It’s almost dawn and you have been out with your friends celebrating. Your friends took a taxi, but you decided to walk because it’s just a short way home. You are walking down a quiet road. It’s kind of dark still, since the sun hasn’t come up yet. During the night you didn’t drink too much, but you can feel that you are little bit intoxicated, but most of all you are tired. You just want to get home to sleep.
You are just about to cross a road to your home, when you see two men hanging out in front of your apartment building. They are not doing anything, just standing there, but obviously checking you out. You feel how your stress hormones start raging through your bloodstream, those little buggers that make your mind and body wake up… you are feeling fear.
Luckily you had been aware of your surroundings and you spotted the possible threat in time and you have a chance to affect what happens and avoid possible encounter by simply not entering a situation. Perhaps you change a direction or grab your phone and make a call. Maybe you go and get help from somewhere or someone.
When you are able to perceive a threat early it gives you time to react and plan. Time gives you a possibility to control your emotions better if you have the tools for it. This because the stimulus that causes fear, in this case observation of those two guys, is still somehow controllable.
On the other hand the stress hormones can be slowly paralyzing and draining your energy down. This can happen when you have the knowledge of future conflict and you know it cannot be avoided and you have to wait for it. The tools to control your thoughts and affect your emotions in these situations are very practical; concentrate your thoughts and energy on observation and planning.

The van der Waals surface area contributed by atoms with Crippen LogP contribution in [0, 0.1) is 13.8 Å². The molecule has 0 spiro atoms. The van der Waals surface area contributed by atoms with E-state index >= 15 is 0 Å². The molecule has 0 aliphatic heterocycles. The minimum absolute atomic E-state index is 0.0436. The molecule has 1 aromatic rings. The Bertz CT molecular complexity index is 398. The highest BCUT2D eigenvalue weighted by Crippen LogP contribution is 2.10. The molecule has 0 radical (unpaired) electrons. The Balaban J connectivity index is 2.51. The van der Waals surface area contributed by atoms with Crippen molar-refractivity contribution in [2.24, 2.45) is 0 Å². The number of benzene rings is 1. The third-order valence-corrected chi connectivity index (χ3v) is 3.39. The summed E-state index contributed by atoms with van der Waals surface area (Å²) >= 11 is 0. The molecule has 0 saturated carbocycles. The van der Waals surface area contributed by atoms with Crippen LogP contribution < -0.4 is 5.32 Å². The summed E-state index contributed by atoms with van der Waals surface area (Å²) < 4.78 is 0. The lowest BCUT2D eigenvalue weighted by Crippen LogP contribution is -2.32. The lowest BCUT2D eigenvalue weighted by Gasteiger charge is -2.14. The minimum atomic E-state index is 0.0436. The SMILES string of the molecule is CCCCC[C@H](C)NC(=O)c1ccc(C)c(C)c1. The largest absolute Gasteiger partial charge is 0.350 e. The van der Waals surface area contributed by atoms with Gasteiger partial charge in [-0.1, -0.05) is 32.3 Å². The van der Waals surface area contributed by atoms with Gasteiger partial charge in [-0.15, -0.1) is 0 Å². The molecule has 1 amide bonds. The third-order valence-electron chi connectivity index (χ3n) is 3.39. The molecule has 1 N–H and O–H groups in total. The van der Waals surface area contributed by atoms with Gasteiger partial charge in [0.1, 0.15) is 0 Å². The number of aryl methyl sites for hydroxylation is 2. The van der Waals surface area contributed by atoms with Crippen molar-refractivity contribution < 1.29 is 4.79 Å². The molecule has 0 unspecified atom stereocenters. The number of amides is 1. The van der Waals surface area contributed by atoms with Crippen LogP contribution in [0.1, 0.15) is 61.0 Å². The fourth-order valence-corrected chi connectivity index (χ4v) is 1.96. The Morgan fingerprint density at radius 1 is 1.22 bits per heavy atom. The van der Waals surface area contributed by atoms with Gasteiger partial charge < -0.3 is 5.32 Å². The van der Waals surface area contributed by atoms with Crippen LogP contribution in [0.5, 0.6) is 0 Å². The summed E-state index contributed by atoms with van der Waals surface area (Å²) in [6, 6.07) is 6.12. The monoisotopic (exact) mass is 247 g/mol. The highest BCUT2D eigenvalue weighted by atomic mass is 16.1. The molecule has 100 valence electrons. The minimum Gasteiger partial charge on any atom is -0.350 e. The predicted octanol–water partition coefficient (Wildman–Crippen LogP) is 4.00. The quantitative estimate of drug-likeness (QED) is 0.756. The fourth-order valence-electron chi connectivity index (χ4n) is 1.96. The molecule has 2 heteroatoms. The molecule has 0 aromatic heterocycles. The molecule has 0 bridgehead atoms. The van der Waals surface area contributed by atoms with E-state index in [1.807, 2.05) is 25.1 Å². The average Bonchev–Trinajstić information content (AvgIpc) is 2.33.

When you exit the scene and get distance to the threat you can feel that stress is decreasing, since you feel you are going to be safe. You are coping through by your decisions and actions and take charge of the situation at an early stage.
Same thing happens during a physical conflict; stress starts to decrease and you can get some of your cognitive functions back the moment you feel that you are in control of the situation.
Let’s take the scenario further…
You have spotted those two suspicious guys standing in front of your home and you’ve decided to head back the way you came from, to get away from them. As you turn around to head back you see a third guy who’s been following you, but you hadn’t noticed him before. Seems they are all part of the same group and working together.
Situation has developed to a point where you cannot avoid by simply exiting the situation. There is nowhere to escape, not at least without some form of action towards the threats. Some form of encounter with them is unavoidable. You can make a conscious choice and start adapting to the situation.
Firstly you need to assess the situation again with this new information. Make a quick threat analysis; map your options and form a plan of action, make the goal clear for yourself. This is a conscious decision not to let your feelings of fear guide your thinking. You are coping with the situation and your actions will be goal oriented.